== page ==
with a history of childhood asthma, symptoms
suggestive of asthma within the past year,
suspicion of exercise or cold air conduced asthma
should be referred to a pulmonary medicine
specialist for valuation. Current data shown that
an asthmatic diver who demonstrated to be have
normal resting and post-exercise lung function
test is not at risk when diving. However,
medication for acute asthma control within 48hours
before diving is not acceptable.
ONE CAUTIOUS REMINDER MUST
BE REPEATED: THE GREATEST VOLUME CHANGES IN THE
LUNGS OF ANY DIVER WITH AIR TRAPPING OCCUR AT
SHALLOW DEPTHS. NEVER CLEAR A PERSON FOR-SHALLOW
DIVING ONLY THE SHALLOWEST FOUR FEET, EVEN IN A
SWIMMING POOL IS THE MOST DANGEROUS DEPTH FOR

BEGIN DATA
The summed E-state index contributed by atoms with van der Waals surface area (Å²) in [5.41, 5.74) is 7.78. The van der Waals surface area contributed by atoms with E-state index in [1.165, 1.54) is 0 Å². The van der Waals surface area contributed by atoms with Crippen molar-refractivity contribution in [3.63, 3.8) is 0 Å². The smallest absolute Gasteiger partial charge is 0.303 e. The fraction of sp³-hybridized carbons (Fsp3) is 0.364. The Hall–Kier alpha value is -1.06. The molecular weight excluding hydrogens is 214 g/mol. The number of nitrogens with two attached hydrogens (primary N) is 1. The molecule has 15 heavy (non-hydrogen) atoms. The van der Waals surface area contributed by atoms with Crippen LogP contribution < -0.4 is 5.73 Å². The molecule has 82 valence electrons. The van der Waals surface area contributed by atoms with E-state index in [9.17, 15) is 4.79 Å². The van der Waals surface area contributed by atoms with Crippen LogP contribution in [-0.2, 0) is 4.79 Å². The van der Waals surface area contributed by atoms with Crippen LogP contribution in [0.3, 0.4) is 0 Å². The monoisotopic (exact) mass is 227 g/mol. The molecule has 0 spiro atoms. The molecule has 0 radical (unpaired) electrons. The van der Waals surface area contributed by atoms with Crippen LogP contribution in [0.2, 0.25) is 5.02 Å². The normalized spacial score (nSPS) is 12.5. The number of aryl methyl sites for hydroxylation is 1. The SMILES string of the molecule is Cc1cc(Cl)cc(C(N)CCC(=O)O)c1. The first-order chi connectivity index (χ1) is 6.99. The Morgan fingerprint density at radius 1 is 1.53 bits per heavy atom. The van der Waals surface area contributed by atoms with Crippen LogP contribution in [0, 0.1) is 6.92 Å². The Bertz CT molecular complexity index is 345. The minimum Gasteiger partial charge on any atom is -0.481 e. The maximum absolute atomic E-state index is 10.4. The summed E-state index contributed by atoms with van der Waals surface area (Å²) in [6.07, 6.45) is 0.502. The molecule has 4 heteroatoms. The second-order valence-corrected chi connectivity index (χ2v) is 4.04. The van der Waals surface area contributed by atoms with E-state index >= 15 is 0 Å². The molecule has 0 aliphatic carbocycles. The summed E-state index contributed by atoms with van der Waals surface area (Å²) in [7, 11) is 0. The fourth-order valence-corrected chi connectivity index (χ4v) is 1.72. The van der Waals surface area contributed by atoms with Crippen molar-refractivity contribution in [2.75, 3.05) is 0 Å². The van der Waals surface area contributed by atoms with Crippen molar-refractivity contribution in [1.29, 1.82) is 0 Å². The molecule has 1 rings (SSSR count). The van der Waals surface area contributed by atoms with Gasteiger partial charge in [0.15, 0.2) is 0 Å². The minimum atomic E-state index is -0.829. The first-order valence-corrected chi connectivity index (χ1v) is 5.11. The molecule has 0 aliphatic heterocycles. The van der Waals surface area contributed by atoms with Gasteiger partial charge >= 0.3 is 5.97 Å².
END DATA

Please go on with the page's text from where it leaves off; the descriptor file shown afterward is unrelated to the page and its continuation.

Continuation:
COMPRESSED GAS DIVING FOR A PATIENT WITH ACTIVE
Current recommendation is that no diving for those with insulin
dependent diabetes mellitus (IDDM) or with non-insulin dependent
diabetes mellitus (NIDDM) if there is a history of hypoglycemic
episodes. A diabetic diver without any complication is qualified
to dive even oral hypoglycemic medication is necessary for
contraindications to diving: Intraocular gas,
Intraocular hollow implant, and inadequate vision for
Special considerations regarding common ocular
- Glaucoma and Ocular
The existence of glaucoma
or ocular hypertension can practice diving as
long as adequate visual acuity and visual fields
exist. A candidate using Timoptic should be
cleared by a cardiologist for diving (the use of
Timoptic eye drops can affect the heart rate and
response to stress).
Diving can continue after a successful Laser
trabeculoplasty for treatment of glaucoma.